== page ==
10. Connect with the needs in your city/neighborhood

Even over the course of writing this article, the needs in our community have changed. New needs pop up while other needs are filled. Getting in touch with the needs in your local community will help you stay connected with how to get involved and help during this challenging time. 

How you can help: Hands on Sacramento is a site that constantly posts new volunteer opportunities in the local area. There is also a Sacramento COVID Volunteer Corps Facebook group that you can join to see needs people are posting in real time. There is also an ongoing Google sheet called Sacramento COVID-19 Mutual Aid 2020 that is tracking needs of individual people in the community. You can help by checking the sheet and providing some help when and where you can. #UniteSac and has an extensive collection of resources and ideas to help out our neighbors in this time of need.  Also, platforms like Nextdoor can help connect you to what is going on in your area (though it isn’t specific to volunteer or donation opportunities). 

11. Self Care

Charity begins at home. If you are mustering all of your effort just to get out of bed in the morning, prioritize taking care of yourself right now. And maybe let others step in to support and help you take care of your needs right now. 

How you can help: Give yourself permission to meet your needs without any judgment or self-criticism. Take a step back from the deluge of social media posts if you need to. In many cases, the most valuable thing we can do is to ask for help. People want to help right now, and they probably don’t know you need it unless/until you ask.

If you do feel like you need some extra help right now, there are companies like TalkSpace providing remote counseling and therapy sessions. Or if you could just use a bit of a break from this socially-distant world, here are a few resources that can help break up the routine of spending so much time at home:

12. Be part of the solution

One of the most helpful things you can do right now is something you are (hopefully!) already doing: listen to everyone telling you to practice “social distancing.” Staying home and refraining from socializing with others is not ideal, but it is what we need right now. If you are already doing this, give yourself a pat on the back. This isn’t easy, and you are already acting in a way that is benefiting the community!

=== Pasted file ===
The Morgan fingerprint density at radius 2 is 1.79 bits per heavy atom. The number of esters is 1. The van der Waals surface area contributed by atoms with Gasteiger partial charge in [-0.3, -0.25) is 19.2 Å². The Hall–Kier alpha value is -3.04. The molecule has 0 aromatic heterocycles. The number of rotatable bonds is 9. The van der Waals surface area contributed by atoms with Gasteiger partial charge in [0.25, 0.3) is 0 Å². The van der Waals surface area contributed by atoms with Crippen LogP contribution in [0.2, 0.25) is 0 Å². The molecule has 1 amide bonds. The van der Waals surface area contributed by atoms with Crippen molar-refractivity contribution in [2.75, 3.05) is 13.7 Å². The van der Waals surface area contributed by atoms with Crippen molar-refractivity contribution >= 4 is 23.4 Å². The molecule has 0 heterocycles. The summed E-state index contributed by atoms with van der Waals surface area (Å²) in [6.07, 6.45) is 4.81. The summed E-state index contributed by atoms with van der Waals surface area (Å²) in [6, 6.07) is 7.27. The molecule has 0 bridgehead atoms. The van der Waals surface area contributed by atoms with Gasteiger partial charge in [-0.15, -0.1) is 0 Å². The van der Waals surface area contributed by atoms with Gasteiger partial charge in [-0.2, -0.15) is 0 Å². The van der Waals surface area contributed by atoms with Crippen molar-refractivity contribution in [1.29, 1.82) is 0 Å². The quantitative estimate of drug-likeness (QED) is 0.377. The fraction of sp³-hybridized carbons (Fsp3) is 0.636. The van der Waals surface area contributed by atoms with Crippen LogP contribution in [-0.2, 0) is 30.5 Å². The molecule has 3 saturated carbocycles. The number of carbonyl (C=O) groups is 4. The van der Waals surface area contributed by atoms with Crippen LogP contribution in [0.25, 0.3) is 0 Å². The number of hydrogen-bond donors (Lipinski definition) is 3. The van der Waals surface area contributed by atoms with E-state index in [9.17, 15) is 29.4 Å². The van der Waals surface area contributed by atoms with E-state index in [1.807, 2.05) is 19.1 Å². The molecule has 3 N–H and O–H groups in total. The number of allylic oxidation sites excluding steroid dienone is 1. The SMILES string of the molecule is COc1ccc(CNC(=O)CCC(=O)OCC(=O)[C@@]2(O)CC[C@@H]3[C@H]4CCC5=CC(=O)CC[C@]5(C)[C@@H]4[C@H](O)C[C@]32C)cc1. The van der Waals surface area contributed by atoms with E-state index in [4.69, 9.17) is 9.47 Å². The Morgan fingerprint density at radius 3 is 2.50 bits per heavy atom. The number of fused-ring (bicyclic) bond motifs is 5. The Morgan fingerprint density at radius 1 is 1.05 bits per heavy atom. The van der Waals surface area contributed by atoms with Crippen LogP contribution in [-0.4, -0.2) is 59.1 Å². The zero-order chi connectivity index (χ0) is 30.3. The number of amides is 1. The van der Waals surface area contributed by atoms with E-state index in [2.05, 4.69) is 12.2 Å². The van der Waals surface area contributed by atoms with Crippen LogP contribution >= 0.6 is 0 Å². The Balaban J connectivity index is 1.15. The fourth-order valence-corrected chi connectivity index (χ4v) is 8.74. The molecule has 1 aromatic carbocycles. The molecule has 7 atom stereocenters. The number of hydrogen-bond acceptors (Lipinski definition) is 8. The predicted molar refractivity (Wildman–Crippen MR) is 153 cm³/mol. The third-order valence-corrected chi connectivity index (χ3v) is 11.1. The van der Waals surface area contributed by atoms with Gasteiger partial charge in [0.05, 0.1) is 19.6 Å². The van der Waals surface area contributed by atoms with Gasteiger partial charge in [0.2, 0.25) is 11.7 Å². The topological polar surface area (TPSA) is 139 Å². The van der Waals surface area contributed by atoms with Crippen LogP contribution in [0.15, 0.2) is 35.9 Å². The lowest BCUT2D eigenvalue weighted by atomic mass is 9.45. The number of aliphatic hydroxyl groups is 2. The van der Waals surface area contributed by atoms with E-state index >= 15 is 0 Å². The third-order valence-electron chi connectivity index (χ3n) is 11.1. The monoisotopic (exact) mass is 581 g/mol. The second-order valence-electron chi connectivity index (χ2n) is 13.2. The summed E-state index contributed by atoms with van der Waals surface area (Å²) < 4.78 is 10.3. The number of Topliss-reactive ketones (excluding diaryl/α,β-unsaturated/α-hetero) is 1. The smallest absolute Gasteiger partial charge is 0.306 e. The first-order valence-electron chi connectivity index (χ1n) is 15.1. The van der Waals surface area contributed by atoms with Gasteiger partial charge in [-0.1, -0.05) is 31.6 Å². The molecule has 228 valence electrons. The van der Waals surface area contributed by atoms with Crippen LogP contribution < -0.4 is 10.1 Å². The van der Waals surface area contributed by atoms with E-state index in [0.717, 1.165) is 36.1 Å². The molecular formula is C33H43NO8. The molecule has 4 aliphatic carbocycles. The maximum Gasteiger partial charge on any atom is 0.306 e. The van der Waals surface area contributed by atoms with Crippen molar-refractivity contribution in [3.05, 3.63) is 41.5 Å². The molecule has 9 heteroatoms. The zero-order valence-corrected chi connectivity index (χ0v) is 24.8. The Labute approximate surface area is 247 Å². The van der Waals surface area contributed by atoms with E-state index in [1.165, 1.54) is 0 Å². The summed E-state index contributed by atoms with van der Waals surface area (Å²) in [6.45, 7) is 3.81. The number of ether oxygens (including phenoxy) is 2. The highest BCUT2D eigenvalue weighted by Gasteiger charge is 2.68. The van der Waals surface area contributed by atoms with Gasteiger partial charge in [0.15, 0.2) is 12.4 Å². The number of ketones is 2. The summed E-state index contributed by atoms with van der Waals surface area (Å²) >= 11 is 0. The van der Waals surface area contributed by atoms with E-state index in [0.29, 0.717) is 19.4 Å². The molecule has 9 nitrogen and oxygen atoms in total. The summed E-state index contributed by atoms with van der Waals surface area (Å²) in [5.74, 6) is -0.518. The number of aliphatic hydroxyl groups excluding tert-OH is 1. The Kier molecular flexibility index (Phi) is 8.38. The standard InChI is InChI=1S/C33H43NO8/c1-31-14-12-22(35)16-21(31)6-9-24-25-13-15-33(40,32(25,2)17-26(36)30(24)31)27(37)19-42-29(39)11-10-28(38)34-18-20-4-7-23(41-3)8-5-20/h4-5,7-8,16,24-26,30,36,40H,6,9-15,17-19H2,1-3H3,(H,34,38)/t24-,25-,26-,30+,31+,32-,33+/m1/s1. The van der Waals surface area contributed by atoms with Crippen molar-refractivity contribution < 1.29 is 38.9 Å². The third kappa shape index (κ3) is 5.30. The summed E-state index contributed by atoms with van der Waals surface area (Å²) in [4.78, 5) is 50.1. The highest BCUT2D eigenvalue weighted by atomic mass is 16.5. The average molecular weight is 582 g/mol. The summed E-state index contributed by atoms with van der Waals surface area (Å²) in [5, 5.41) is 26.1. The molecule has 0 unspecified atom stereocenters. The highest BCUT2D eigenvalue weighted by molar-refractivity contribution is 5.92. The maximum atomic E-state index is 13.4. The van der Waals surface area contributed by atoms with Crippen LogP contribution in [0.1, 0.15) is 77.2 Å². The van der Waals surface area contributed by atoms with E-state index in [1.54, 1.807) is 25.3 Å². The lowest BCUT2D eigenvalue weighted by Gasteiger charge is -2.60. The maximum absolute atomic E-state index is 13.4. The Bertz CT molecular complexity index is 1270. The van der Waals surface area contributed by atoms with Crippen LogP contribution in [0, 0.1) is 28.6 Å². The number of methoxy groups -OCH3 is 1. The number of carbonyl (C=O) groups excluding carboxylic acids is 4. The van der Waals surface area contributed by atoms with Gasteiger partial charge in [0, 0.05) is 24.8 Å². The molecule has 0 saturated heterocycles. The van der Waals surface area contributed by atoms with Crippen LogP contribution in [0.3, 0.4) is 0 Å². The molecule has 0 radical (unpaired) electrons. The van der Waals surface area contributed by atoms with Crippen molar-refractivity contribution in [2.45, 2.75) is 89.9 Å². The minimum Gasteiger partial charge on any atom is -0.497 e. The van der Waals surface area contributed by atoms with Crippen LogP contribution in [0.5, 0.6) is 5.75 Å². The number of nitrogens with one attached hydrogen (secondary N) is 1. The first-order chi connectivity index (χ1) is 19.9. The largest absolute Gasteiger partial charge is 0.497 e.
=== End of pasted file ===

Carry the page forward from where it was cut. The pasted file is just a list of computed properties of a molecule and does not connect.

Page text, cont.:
How you can help: Listen to guidelines from the Center for Disease Control, your local health department (e.g. CDPH in California) and other government/community leaders, and take this seriously! These directives continue to change based on the status of the number and location of COVID-19 cases, so follow updates from these trusted sources and act accordingly.

The Gift of Giving

The Gift of Giving

NxtGov and St. John’s Worked Together to Celebrate Children in the Program for Real Change by Hosting a Birthday Party

By Kelly Joy, NxtGov’s Community Engagement Marketing Chair

In April, NxtGov’s Community Engagement Team worked with members of Project Birthday to throw a joint birthday party for a dozen different children at St. John’s Program for Real Change. St. John’s provides a safe and welcoming environment for women and children who have experienced severe trauma such as domestic violence and homelessness. St. John’s hosts a community of these women and children, and the center provides housing and intensive support in a structured program that lasts between 12 and 18 months for each family. As part of these efforts, St. John’s has community birthday parties every month for all of the children with birthdays in that month. 

While preparing to host April’s birthday party at St. John’s, members of the Community Engagement Team planned out a theme, designed activities, collected party supplies and picked out gifts for each of the birthday kids. NxtGov members also reached out to their personal and professional networks and found additional donors who wanted to contribute presents for the children at the party. Mini profiles with the children’s names and interests were sent about each of the kids to the donors ahead of time. This helped the NxtGov members and community donors personalize the gifts for each child to make them feel as happy and well celebrated as possible for their birthdays.